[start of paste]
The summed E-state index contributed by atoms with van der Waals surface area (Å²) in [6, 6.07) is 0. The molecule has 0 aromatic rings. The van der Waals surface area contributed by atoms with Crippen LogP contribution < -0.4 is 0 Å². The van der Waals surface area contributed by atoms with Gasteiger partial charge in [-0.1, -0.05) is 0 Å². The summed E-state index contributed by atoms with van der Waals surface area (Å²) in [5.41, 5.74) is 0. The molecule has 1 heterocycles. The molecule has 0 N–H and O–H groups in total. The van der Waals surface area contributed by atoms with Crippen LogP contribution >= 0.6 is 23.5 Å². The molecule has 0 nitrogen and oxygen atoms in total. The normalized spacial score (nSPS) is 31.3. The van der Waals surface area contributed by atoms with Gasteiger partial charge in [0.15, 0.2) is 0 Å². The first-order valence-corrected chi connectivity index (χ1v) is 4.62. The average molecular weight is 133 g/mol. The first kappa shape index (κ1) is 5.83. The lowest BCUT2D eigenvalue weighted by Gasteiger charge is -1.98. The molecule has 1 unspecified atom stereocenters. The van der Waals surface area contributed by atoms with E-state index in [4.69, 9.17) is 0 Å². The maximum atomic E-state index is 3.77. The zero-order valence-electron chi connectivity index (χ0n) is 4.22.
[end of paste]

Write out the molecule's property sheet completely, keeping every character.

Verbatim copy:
The summed E-state index contributed by atoms with van der Waals surface area (Å²) in [6, 6.07) is 0. The molecule has 0 aromatic rings. The van der Waals surface area contributed by atoms with Crippen LogP contribution < -0.4 is 0 Å². The van der Waals surface area contributed by atoms with Gasteiger partial charge in [-0.1, -0.05) is 0 Å². The summed E-state index contributed by atoms with van der Waals surface area (Å²) in [5.41, 5.74) is 0. The molecule has 1 heterocycles. The molecule has 0 N–H and O–H groups in total. The van der Waals surface area contributed by atoms with Crippen LogP contribution >= 0.6 is 23.5 Å². The molecule has 0 nitrogen and oxygen atoms in total. The normalized spacial score (nSPS) is 31.3. The van der Waals surface area contributed by atoms with Gasteiger partial charge in [0.15, 0.2) is 0 Å². The first-order valence-corrected chi connectivity index (χ1v) is 4.62. The average molecular weight is 133 g/mol. The first kappa shape index (κ1) is 5.83. The lowest BCUT2D eigenvalue weighted by Gasteiger charge is -1.98. The molecule has 1 unspecified atom stereocenters. The van der Waals surface area contributed by atoms with E-state index in [4.69, 9.17) is 0 Å². The maximum atomic E-state index is 3.77. The zero-order valence-electron chi connectivity index (χ0n) is 4.22.